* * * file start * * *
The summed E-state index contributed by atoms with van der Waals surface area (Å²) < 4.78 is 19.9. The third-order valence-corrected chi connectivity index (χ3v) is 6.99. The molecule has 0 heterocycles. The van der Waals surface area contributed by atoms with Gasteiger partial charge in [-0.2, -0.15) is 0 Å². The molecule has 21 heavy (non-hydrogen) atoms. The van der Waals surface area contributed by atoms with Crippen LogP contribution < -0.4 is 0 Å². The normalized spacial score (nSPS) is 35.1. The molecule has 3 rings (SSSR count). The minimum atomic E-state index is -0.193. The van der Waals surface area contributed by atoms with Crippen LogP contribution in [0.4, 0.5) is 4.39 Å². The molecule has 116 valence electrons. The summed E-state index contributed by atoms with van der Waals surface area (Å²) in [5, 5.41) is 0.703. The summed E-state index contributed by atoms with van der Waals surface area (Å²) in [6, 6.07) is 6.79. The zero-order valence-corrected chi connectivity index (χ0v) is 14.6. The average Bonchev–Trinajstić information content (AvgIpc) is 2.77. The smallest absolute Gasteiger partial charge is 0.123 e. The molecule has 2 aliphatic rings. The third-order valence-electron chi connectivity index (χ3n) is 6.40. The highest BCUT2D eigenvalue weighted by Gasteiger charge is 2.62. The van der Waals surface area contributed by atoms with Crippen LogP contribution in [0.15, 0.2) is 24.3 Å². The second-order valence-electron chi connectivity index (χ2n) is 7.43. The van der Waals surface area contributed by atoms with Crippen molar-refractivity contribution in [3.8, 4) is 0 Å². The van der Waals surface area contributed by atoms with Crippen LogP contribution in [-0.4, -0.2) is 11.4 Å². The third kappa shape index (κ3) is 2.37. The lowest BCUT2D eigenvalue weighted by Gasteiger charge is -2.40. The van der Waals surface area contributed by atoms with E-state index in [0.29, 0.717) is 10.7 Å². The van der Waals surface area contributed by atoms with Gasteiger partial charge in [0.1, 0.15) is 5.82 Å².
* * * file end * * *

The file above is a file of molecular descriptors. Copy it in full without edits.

The summed E-state index contributed by atoms with van der Waals surface area (Å²) < 4.78 is 19.9. The third-order valence-corrected chi connectivity index (χ3v) is 6.99. The molecule has 0 heterocycles. The van der Waals surface area contributed by atoms with Gasteiger partial charge in [-0.2, -0.15) is 0 Å². The molecule has 21 heavy (non-hydrogen) atoms. The van der Waals surface area contributed by atoms with Crippen LogP contribution < -0.4 is 0 Å². The normalized spacial score (nSPS) is 35.1. The molecule has 3 rings (SSSR count). The minimum atomic E-state index is -0.193. The van der Waals surface area contributed by atoms with Crippen LogP contribution in [0.4, 0.5) is 4.39 Å². The molecule has 116 valence electrons. The summed E-state index contributed by atoms with van der Waals surface area (Å²) in [5, 5.41) is 0.703. The summed E-state index contributed by atoms with van der Waals surface area (Å²) in [6, 6.07) is 6.79. The zero-order valence-corrected chi connectivity index (χ0v) is 14.6. The average Bonchev–Trinajstić information content (AvgIpc) is 2.77. The smallest absolute Gasteiger partial charge is 0.123 e. The molecule has 2 aliphatic rings. The third-order valence-electron chi connectivity index (χ3n) is 6.40. The highest BCUT2D eigenvalue weighted by Gasteiger charge is 2.62. The van der Waals surface area contributed by atoms with Crippen LogP contribution in [0.15, 0.2) is 24.3 Å². The second-order valence-electron chi connectivity index (χ2n) is 7.43. The van der Waals surface area contributed by atoms with Crippen molar-refractivity contribution in [3.8, 4) is 0 Å². The van der Waals surface area contributed by atoms with Crippen LogP contribution in [-0.4, -0.2) is 11.4 Å². The third kappa shape index (κ3) is 2.37. The lowest BCUT2D eigenvalue weighted by Gasteiger charge is -2.40. The van der Waals surface area contributed by atoms with E-state index in [0.29, 0.717) is 10.7 Å². The van der Waals surface area contributed by atoms with Gasteiger partial charge in [0.1, 0.15) is 5.82 Å².